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The latest spat between the Asian neighbors has descended into name-calling of the wizard variety.
Long-time foes China and Japan have accused each other of being many things over the years, but this may be the first time they have compared each other to an evil wizard from a children’s book.
Ambassadors for the Asian neighbors in the UK invoked Lord Voldemort, the arch villain of J.K. Rowling’s best-selling Harry Potter series, in the latest spat between the two countries, which was sparked by Japanese Prime Minister Shinzo Abe’s recent visit to a controversial war shrine.
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Writing in the British newspaper, The Telegraph, last week, Beijing’s envoy to London, Liu Xiaoming, said: "If militarism is like the haunting Voldemort of Japan, the Yasukuni Shrine in Tokyo is a kind of horcrux, representing the darkest parts of that nation's soul."
As Harry Potter fans will remember, Voldemort created seven horcruxes to hold fragments of his soul in order to achieve immortality. To kill him, all seven horcruxes must be destroyed.
Japan’s ambassador to the UK, Keiichi Hayashi, responded in kind in the same newspaper and compared Beijing to the grotesque-looking wizard.
"East Asia is now at a crossroads. There are two paths open to China," he wrote.
"One is to seek dialogue, and abide by the rule of law. The other is to play the role of Voldemort in the region by letting loose the evil of an arms race and escalation of tensions, although Japan will not escalate the situation from its side.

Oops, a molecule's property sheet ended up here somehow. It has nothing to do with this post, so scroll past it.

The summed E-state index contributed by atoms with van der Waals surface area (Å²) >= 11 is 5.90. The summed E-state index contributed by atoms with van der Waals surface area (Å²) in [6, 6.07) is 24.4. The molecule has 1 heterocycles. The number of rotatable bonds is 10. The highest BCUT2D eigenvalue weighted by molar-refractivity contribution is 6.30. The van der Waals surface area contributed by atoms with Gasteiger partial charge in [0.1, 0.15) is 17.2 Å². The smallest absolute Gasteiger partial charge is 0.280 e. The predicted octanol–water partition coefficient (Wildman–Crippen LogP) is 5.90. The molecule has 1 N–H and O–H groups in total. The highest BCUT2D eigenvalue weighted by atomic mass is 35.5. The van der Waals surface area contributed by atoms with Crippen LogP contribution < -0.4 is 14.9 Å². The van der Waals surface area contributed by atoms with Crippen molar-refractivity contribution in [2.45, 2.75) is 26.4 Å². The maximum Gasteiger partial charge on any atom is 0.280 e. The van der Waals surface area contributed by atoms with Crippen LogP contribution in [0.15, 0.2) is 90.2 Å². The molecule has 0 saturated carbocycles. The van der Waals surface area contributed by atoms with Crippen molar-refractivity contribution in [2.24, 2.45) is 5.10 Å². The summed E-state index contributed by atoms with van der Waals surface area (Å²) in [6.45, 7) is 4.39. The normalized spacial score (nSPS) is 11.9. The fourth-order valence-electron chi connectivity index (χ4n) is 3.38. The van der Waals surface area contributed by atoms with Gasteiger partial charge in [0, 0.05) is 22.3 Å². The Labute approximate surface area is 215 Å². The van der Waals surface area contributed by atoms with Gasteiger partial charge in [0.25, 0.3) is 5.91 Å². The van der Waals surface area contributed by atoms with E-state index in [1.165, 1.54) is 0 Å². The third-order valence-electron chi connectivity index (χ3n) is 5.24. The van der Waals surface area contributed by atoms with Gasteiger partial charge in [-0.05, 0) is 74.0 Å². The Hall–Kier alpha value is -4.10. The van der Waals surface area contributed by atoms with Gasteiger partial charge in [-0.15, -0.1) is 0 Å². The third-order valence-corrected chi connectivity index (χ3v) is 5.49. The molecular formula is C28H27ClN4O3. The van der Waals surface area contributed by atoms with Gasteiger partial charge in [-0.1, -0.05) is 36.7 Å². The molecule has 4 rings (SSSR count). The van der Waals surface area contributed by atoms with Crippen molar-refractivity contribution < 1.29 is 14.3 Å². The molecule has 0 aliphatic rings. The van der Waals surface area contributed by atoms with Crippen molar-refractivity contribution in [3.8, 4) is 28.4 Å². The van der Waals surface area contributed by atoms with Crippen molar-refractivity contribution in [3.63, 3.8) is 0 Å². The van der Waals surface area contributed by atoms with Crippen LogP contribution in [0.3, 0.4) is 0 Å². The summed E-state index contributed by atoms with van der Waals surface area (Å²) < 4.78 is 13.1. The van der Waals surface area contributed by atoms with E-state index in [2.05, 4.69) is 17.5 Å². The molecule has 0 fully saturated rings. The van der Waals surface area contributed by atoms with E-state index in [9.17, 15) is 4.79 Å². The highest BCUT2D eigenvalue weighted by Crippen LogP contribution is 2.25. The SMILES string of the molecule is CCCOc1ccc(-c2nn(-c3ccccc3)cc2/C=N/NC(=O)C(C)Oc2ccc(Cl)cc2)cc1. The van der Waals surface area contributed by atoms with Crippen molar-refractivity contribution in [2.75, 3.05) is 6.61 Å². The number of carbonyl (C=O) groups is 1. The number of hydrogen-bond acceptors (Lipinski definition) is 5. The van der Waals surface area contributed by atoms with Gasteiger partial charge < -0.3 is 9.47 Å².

"The answer seems obvious. Although China has so far refused to enable dialogue between our leaders, I sincerely hope that it will come forward, rather than keep invoking the ghost of 'militarism' of seven decades ago, which no longer exists.”
While the name-calling may conjure up images of a childish playground spat between leaders of the two countries, the issues underlying the dispute are more serious.
The remains of Japanese men convicted of war crimes are held at the Yasukuni Shrine. Critics, particularly in China and South Korea, which suffered under Japanese aggression see it as a symbol of Japan’s wartime atrocities.
So it was no surprise that Abe’s Dec. 26 visit to the site caused outrage in the region and triggered another round of war of words between Beijing and Tokyo, which are already at loggerheads over a disputed chain of islands in the East China Sea.
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Abe, who is the first Japanese leader to visit Yasukuni while in office since 2006, said Monday he would like the opportunity to meet with his Chinese and South Korean counterparts to explain the reasons for his visit.
But given the extreme sensitivity of the issue in China and South Korea, that seems unlikely to happen.
For now, name-calling may have to suffice.